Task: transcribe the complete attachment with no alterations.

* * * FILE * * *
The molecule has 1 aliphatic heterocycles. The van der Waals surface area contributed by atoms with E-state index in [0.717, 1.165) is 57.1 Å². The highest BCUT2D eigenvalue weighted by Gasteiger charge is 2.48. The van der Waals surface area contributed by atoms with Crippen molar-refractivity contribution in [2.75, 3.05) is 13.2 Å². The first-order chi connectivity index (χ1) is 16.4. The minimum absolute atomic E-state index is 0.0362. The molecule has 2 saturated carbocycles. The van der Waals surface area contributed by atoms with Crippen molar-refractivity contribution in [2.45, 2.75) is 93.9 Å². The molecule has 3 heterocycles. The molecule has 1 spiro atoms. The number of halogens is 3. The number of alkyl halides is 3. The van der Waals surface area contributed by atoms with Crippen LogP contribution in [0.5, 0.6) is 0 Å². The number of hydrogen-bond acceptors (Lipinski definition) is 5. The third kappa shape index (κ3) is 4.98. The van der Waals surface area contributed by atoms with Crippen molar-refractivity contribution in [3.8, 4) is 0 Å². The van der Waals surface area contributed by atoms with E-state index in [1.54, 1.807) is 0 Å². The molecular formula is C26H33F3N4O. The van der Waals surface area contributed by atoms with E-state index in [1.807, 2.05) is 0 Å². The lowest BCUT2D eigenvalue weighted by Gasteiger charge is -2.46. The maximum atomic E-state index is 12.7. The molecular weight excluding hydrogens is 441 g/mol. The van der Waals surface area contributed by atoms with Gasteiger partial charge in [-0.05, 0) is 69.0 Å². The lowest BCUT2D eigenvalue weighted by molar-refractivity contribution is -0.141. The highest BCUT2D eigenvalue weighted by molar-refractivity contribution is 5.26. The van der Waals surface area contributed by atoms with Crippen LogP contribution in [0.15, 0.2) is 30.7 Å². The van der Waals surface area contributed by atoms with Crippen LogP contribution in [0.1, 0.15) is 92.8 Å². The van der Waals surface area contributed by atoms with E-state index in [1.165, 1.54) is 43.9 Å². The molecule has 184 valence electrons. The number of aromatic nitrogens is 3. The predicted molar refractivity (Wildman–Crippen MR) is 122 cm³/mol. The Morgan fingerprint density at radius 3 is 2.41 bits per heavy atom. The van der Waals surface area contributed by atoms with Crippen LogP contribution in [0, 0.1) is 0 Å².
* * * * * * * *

The molecule has 1 aliphatic heterocycles. The van der Waals surface area contributed by atoms with E-state index in [0.717, 1.165) is 57.1 Å². The highest BCUT2D eigenvalue weighted by Gasteiger charge is 2.48. The van der Waals surface area contributed by atoms with Crippen molar-refractivity contribution in [2.75, 3.05) is 13.2 Å². The first-order chi connectivity index (χ1) is 16.4. The minimum absolute atomic E-state index is 0.0362. The molecule has 2 saturated carbocycles. The van der Waals surface area contributed by atoms with Crippen molar-refractivity contribution in [2.45, 2.75) is 93.9 Å². The molecule has 3 heterocycles. The molecule has 1 spiro atoms. The number of halogens is 3. The number of alkyl halides is 3. The van der Waals surface area contributed by atoms with Crippen LogP contribution in [0.5, 0.6) is 0 Å². The number of hydrogen-bond acceptors (Lipinski definition) is 5. The third kappa shape index (κ3) is 4.98. The van der Waals surface area contributed by atoms with Crippen molar-refractivity contribution in [3.8, 4) is 0 Å². The van der Waals surface area contributed by atoms with E-state index in [1.54, 1.807) is 0 Å². The molecular formula is C26H33F3N4O. The van der Waals surface area contributed by atoms with E-state index in [1.807, 2.05) is 0 Å². The lowest BCUT2D eigenvalue weighted by Gasteiger charge is -2.46. The maximum atomic E-state index is 12.7. The molecular weight excluding hydrogens is 441 g/mol. The van der Waals surface area contributed by atoms with Gasteiger partial charge in [-0.05, 0) is 69.0 Å². The lowest BCUT2D eigenvalue weighted by molar-refractivity contribution is -0.141. The highest BCUT2D eigenvalue weighted by molar-refractivity contribution is 5.26. The van der Waals surface area contributed by atoms with Crippen LogP contribution in [0.15, 0.2) is 30.7 Å². The van der Waals surface area contributed by atoms with Crippen LogP contribution in [0.1, 0.15) is 92.8 Å². The van der Waals surface area contributed by atoms with E-state index in [1.165, 1.54) is 43.9 Å². The molecule has 184 valence electrons. The number of aromatic nitrogens is 3. The predicted molar refractivity (Wildman–Crippen MR) is 122 cm³/mol. The Morgan fingerprint density at radius 3 is 2.41 bits per heavy atom. The van der Waals surface area contributed by atoms with Crippen LogP contribution in [0, 0.1) is 0 Å².